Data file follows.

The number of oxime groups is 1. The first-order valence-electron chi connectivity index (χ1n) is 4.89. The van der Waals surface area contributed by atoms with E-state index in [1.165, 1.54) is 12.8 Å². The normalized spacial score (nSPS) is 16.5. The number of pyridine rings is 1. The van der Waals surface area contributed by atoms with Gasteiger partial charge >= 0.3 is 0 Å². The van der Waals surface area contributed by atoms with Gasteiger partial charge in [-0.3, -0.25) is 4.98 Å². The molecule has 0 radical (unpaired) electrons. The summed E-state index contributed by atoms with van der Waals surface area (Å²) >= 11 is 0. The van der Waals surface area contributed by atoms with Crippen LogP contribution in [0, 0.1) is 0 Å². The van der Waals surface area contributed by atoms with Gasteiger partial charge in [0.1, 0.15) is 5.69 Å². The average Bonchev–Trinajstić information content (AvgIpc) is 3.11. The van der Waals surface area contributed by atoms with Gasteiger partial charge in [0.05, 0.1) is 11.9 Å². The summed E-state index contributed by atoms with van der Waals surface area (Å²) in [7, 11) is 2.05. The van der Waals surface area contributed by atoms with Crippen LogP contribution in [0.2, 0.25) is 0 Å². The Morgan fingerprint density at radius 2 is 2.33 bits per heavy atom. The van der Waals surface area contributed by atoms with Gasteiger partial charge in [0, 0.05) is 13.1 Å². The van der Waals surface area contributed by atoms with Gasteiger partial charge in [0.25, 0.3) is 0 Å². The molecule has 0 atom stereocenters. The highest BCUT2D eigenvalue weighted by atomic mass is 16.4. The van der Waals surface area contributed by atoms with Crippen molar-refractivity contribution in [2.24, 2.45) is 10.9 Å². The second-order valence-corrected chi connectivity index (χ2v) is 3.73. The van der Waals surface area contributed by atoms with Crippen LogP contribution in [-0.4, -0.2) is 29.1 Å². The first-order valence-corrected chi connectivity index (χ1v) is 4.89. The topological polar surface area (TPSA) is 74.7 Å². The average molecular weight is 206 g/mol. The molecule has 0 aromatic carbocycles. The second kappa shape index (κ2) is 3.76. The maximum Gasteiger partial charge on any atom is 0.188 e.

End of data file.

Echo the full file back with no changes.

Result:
The number of oxime groups is 1. The first-order valence-electron chi connectivity index (χ1n) is 4.89. The van der Waals surface area contributed by atoms with E-state index in [1.165, 1.54) is 12.8 Å². The normalized spacial score (nSPS) is 16.5. The number of pyridine rings is 1. The van der Waals surface area contributed by atoms with Gasteiger partial charge >= 0.3 is 0 Å². The van der Waals surface area contributed by atoms with Gasteiger partial charge in [-0.3, -0.25) is 4.98 Å². The molecule has 0 radical (unpaired) electrons. The summed E-state index contributed by atoms with van der Waals surface area (Å²) >= 11 is 0. The van der Waals surface area contributed by atoms with Crippen LogP contribution in [0, 0.1) is 0 Å². The van der Waals surface area contributed by atoms with Gasteiger partial charge in [0.1, 0.15) is 5.69 Å². The average Bonchev–Trinajstić information content (AvgIpc) is 3.11. The van der Waals surface area contributed by atoms with Gasteiger partial charge in [0.05, 0.1) is 11.9 Å². The summed E-state index contributed by atoms with van der Waals surface area (Å²) in [7, 11) is 2.05. The van der Waals surface area contributed by atoms with Crippen LogP contribution in [0.2, 0.25) is 0 Å². The Morgan fingerprint density at radius 2 is 2.33 bits per heavy atom. The van der Waals surface area contributed by atoms with Gasteiger partial charge in [0, 0.05) is 13.1 Å². The van der Waals surface area contributed by atoms with Gasteiger partial charge in [0.25, 0.3) is 0 Å². The molecule has 0 atom stereocenters. The highest BCUT2D eigenvalue weighted by atomic mass is 16.4. The van der Waals surface area contributed by atoms with Crippen molar-refractivity contribution in [2.24, 2.45) is 10.9 Å². The second-order valence-corrected chi connectivity index (χ2v) is 3.73. The van der Waals surface area contributed by atoms with Crippen LogP contribution in [-0.4, -0.2) is 29.1 Å². The first-order valence-corrected chi connectivity index (χ1v) is 4.89. The topological polar surface area (TPSA) is 74.7 Å². The average molecular weight is 206 g/mol. The molecule has 0 aromatic carbocycles. The second kappa shape index (κ2) is 3.76. The maximum Gasteiger partial charge on any atom is 0.188 e.